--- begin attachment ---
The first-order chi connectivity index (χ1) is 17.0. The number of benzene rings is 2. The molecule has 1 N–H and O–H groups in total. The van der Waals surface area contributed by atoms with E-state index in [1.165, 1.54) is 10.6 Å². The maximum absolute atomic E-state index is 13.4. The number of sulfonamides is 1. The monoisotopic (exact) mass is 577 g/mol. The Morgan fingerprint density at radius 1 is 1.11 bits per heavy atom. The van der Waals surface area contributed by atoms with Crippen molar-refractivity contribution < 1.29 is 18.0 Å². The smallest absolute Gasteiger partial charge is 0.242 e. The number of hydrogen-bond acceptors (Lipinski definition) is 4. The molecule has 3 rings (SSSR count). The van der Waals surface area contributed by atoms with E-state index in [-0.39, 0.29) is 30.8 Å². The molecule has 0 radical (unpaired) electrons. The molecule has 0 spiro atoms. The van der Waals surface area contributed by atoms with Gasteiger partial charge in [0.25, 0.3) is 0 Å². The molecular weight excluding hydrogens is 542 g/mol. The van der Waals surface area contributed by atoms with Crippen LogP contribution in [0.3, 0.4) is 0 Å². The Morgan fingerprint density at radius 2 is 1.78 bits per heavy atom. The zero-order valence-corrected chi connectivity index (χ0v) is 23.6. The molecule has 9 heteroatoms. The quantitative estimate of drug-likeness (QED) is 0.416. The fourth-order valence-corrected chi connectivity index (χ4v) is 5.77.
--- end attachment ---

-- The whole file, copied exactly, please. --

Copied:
The first-order chi connectivity index (χ1) is 17.0. The number of benzene rings is 2. The molecule has 1 N–H and O–H groups in total. The van der Waals surface area contributed by atoms with E-state index in [1.165, 1.54) is 10.6 Å². The maximum absolute atomic E-state index is 13.4. The number of sulfonamides is 1. The monoisotopic (exact) mass is 577 g/mol. The Morgan fingerprint density at radius 1 is 1.11 bits per heavy atom. The van der Waals surface area contributed by atoms with Crippen molar-refractivity contribution < 1.29 is 18.0 Å². The smallest absolute Gasteiger partial charge is 0.242 e. The number of hydrogen-bond acceptors (Lipinski definition) is 4. The molecule has 3 rings (SSSR count). The van der Waals surface area contributed by atoms with E-state index in [-0.39, 0.29) is 30.8 Å². The molecule has 0 radical (unpaired) electrons. The molecule has 0 spiro atoms. The van der Waals surface area contributed by atoms with Gasteiger partial charge in [0.25, 0.3) is 0 Å². The molecular weight excluding hydrogens is 542 g/mol. The van der Waals surface area contributed by atoms with Crippen LogP contribution in [0.3, 0.4) is 0 Å². The Morgan fingerprint density at radius 2 is 1.78 bits per heavy atom. The zero-order valence-corrected chi connectivity index (χ0v) is 23.6. The molecule has 9 heteroatoms. The quantitative estimate of drug-likeness (QED) is 0.416. The fourth-order valence-corrected chi connectivity index (χ4v) is 5.77.